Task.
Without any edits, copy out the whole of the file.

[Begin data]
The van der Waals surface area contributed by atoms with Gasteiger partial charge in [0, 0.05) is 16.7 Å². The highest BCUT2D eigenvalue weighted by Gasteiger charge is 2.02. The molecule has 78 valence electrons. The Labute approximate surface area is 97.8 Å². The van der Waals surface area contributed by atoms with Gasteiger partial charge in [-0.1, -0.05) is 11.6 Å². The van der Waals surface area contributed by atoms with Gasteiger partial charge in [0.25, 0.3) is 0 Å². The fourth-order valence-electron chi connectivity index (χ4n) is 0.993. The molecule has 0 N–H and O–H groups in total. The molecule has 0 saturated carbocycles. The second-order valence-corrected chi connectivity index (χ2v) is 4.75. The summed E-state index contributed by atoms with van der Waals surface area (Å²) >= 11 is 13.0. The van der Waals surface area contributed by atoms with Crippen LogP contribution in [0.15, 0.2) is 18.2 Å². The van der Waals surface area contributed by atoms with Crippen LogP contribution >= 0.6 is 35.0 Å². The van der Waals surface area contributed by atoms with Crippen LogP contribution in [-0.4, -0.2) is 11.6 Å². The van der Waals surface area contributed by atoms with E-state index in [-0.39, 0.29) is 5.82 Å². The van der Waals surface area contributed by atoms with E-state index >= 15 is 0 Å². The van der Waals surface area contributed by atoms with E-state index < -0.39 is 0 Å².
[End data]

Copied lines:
The van der Waals surface area contributed by atoms with Gasteiger partial charge in [0, 0.05) is 16.7 Å². The highest BCUT2D eigenvalue weighted by Gasteiger charge is 2.02. The molecule has 78 valence electrons. The Labute approximate surface area is 97.8 Å². The van der Waals surface area contributed by atoms with Gasteiger partial charge in [-0.1, -0.05) is 11.6 Å². The van der Waals surface area contributed by atoms with Gasteiger partial charge in [0.25, 0.3) is 0 Å². The fourth-order valence-electron chi connectivity index (χ4n) is 0.993. The molecule has 0 N–H and O–H groups in total. The molecule has 0 saturated carbocycles. The second-order valence-corrected chi connectivity index (χ2v) is 4.75. The summed E-state index contributed by atoms with van der Waals surface area (Å²) >= 11 is 13.0. The van der Waals surface area contributed by atoms with Crippen LogP contribution in [0.15, 0.2) is 18.2 Å². The van der Waals surface area contributed by atoms with Crippen LogP contribution >= 0.6 is 35.0 Å². The van der Waals surface area contributed by atoms with Crippen LogP contribution in [-0.4, -0.2) is 11.6 Å². The van der Waals surface area contributed by atoms with E-state index in [-0.39, 0.29) is 5.82 Å². The van der Waals surface area contributed by atoms with E-state index >= 15 is 0 Å². The van der Waals surface area contributed by atoms with E-state index < -0.39 is 0 Å².